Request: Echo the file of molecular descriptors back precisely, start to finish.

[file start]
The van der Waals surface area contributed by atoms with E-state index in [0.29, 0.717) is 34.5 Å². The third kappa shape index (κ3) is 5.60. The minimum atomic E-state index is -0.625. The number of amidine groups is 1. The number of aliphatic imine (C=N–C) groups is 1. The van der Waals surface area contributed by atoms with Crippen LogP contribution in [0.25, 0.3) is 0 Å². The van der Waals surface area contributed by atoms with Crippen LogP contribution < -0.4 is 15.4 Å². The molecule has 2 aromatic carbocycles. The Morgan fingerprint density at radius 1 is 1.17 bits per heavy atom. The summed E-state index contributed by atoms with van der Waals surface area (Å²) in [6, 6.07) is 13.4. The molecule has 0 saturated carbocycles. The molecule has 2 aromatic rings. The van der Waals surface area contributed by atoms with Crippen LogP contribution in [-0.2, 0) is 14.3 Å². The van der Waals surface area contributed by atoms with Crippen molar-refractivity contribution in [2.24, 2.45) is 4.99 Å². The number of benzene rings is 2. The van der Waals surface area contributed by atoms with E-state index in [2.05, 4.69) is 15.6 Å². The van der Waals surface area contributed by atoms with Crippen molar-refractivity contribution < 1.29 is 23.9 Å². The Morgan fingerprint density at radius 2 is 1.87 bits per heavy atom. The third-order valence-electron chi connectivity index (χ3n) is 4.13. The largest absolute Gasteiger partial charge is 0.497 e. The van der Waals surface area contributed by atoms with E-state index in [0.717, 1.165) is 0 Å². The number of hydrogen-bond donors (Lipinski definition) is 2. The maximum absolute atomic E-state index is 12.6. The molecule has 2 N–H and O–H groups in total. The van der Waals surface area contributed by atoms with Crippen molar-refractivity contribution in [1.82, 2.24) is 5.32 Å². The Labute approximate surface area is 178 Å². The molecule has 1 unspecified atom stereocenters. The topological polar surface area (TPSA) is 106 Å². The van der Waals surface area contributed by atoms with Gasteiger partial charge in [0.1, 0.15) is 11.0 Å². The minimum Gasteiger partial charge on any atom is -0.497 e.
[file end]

The van der Waals surface area contributed by atoms with E-state index in [0.29, 0.717) is 34.5 Å². The third kappa shape index (κ3) is 5.60. The minimum atomic E-state index is -0.625. The number of amidine groups is 1. The number of aliphatic imine (C=N–C) groups is 1. The van der Waals surface area contributed by atoms with Crippen LogP contribution in [0.25, 0.3) is 0 Å². The van der Waals surface area contributed by atoms with Crippen LogP contribution < -0.4 is 15.4 Å². The molecule has 2 aromatic carbocycles. The Morgan fingerprint density at radius 1 is 1.17 bits per heavy atom. The summed E-state index contributed by atoms with van der Waals surface area (Å²) in [6, 6.07) is 13.4. The molecule has 0 saturated carbocycles. The molecule has 2 aromatic rings. The van der Waals surface area contributed by atoms with Crippen LogP contribution in [-0.2, 0) is 14.3 Å². The van der Waals surface area contributed by atoms with Crippen molar-refractivity contribution in [2.24, 2.45) is 4.99 Å². The number of benzene rings is 2. The van der Waals surface area contributed by atoms with E-state index in [2.05, 4.69) is 15.6 Å². The van der Waals surface area contributed by atoms with Crippen molar-refractivity contribution < 1.29 is 23.9 Å². The Morgan fingerprint density at radius 2 is 1.87 bits per heavy atom. The third-order valence-electron chi connectivity index (χ3n) is 4.13. The largest absolute Gasteiger partial charge is 0.497 e. The van der Waals surface area contributed by atoms with E-state index in [0.717, 1.165) is 0 Å². The number of hydrogen-bond donors (Lipinski definition) is 2. The maximum absolute atomic E-state index is 12.6. The molecule has 2 N–H and O–H groups in total. The van der Waals surface area contributed by atoms with Crippen molar-refractivity contribution in [1.82, 2.24) is 5.32 Å². The Labute approximate surface area is 178 Å². The molecule has 1 unspecified atom stereocenters. The topological polar surface area (TPSA) is 106 Å². The van der Waals surface area contributed by atoms with Gasteiger partial charge in [0.1, 0.15) is 11.0 Å². The minimum Gasteiger partial charge on any atom is -0.497 e.